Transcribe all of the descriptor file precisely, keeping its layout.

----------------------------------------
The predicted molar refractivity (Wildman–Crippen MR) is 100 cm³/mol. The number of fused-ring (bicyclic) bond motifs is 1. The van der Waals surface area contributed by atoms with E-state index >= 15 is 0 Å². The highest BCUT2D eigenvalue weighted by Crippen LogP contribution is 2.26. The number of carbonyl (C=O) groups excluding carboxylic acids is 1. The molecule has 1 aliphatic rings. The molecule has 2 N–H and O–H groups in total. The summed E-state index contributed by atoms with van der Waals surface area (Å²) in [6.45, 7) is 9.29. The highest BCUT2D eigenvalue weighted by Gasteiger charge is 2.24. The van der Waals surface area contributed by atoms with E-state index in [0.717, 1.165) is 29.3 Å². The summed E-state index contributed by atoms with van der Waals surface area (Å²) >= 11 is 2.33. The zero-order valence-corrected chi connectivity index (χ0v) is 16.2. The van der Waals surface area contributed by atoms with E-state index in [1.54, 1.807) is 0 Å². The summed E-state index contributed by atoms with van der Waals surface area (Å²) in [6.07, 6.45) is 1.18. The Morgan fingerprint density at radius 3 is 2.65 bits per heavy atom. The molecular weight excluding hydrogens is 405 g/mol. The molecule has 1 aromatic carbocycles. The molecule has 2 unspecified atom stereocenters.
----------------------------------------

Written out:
The predicted molar refractivity (Wildman–Crippen MR) is 100 cm³/mol. The number of fused-ring (bicyclic) bond motifs is 1. The van der Waals surface area contributed by atoms with E-state index >= 15 is 0 Å². The highest BCUT2D eigenvalue weighted by Crippen LogP contribution is 2.26. The number of carbonyl (C=O) groups excluding carboxylic acids is 1. The molecule has 1 aliphatic rings. The molecule has 2 N–H and O–H groups in total. The summed E-state index contributed by atoms with van der Waals surface area (Å²) in [6.45, 7) is 9.29. The highest BCUT2D eigenvalue weighted by Gasteiger charge is 2.24. The van der Waals surface area contributed by atoms with E-state index in [0.717, 1.165) is 29.3 Å². The summed E-state index contributed by atoms with van der Waals surface area (Å²) >= 11 is 2.33. The zero-order valence-corrected chi connectivity index (χ0v) is 16.2. The van der Waals surface area contributed by atoms with E-state index in [1.54, 1.807) is 0 Å². The summed E-state index contributed by atoms with van der Waals surface area (Å²) in [6.07, 6.45) is 1.18. The Morgan fingerprint density at radius 3 is 2.65 bits per heavy atom. The molecular weight excluding hydrogens is 405 g/mol. The molecule has 1 aromatic carbocycles. The molecule has 2 unspecified atom stereocenters.